On Work and Compassion
I want to share something important that has recently taken on new meaning for me and begun to inform my work in profound ways. Settle in, it’s about to get real in here.
Eight months ago, I lost a member of my family. Her death was unexpected and not particularly peaceful, and I witnessed it. It happened on the coldest day of one of the coldest winters on record for Michigan. It was a sad and traumatic experience.
When I returned to work after it happened, all I wanted to do was move on and forget. I knew my customer and my team needed me, and I wanted to be the high performer that they were used to working with.
I struggled like crazy. More than I ever expected, and for months longer. My energy was low, my communication was less than clear, I felt like my thoughts were enveloped in fog, and I had difficulty assessing situations and identifying appropriate courses of action. I cried in the bathroom pretty frequently. At my best, I was distant. At my worst, I was fragile and downright grouchy. (Charitable teammates may protest this account. I assure you it’s fact.)
I wasn’t always able to be transparent about what was troubling me, sometimes because I didn’t know myself. It’s taken time, love, and assistance in various forms for me to heal. I wouldn’t say I’m fully there yet, but I’m so much better. On that day, I became a new version of myself, and it took time and a lot of effort to understand this version.
Here’s the point I hope to make by oversharing on my company’s blog: You’ve likely heard the Ian MacLaren quote (widely misattributed to Plato) that goes, “Be kind, for everyone you meet is fighting a hard battle.” Well, my recent experience speaks to how true these words are, as well as their implications for how we interact with those we encounter in the workplace.
When a colleague or a customer seems disengaged, uncomprehending, grouchy, antagonistic, or inflexible, the easiest response is to attribute malicious, obstinate, or selfish motives and respond in kind. Another easy assumption to make is that they have something against you personally. However, your colleague or customer’s behavior could be completely unrelated to you or your work. A better response is to take a deep breath, acknowledge that completely unrelated factors could be at play, and move forward with kindness and compassion.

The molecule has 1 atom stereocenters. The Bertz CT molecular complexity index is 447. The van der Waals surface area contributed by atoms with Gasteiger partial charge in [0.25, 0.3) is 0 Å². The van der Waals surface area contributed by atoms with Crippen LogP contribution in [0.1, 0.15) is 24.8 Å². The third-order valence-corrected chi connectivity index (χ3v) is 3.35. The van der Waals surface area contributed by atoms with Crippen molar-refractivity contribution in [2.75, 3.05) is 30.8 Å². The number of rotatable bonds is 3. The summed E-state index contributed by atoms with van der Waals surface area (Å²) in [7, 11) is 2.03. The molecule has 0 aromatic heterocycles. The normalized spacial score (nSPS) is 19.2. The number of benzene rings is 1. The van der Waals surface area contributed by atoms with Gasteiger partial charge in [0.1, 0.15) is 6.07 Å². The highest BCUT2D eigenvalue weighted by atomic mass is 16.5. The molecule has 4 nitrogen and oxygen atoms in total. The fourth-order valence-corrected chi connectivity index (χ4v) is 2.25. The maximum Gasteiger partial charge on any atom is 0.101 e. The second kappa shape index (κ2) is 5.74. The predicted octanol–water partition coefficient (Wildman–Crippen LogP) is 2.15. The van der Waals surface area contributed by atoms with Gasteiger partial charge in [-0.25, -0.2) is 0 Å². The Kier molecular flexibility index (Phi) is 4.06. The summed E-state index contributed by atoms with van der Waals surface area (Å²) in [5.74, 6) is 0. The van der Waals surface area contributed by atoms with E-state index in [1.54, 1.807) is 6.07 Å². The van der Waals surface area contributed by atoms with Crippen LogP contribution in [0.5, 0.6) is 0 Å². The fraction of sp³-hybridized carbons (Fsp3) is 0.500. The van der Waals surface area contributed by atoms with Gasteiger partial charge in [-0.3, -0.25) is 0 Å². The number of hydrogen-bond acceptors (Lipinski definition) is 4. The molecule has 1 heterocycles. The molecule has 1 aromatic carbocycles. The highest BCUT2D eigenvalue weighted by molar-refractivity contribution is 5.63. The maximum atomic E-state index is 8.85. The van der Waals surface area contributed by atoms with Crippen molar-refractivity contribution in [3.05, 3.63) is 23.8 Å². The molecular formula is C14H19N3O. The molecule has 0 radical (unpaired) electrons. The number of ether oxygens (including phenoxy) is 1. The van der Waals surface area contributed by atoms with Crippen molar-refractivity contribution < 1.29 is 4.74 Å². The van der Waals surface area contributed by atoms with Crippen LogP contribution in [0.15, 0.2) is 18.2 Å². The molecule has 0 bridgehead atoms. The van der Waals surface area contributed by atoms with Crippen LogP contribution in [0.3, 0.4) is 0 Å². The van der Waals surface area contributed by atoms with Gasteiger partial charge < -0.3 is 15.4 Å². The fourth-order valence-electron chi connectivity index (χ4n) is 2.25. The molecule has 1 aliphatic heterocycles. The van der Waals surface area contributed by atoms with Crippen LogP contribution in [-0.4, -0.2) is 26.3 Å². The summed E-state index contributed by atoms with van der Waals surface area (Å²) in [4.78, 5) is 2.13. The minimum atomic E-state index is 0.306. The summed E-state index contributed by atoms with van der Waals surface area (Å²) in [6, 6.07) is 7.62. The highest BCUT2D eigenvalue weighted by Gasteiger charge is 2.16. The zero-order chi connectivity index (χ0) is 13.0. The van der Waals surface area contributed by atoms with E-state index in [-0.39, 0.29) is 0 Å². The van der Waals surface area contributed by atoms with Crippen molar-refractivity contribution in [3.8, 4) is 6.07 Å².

A compassionate response doesn’t mean giving up in an argument, but it can influence how you communicate your position. It doesn’t mean taking abuse you don’t deserve, but it may mean letting go of a harsh comment or poorly worded e-mail instead of firing off a response. Sometimes, it means addressing perceived tension head-on by initiating an honest conversation. It may mean going out of your way to take care of somebody who’s clearly struggling.
I am thankful for the many moments this year when I was the recipient of extra grace and kindness. Colleagues who acted as my sounding board when I was too fried to make heads or tails of a decision. Clients who were patient, understanding, and flexible. The anonymous (but I have my suspicions) wonderful person who left Yogi Stress Relief Tea on my desk one particularly difficult day. Others who asked and listened, acknowledged my grief, and expressed concern in their own ways. The thing I went through shaped me, but so did the compassion that I received. It’s made my work better, and it’s changed how I approach difficult interactions in the workplace.
Have courage and be kind, friends.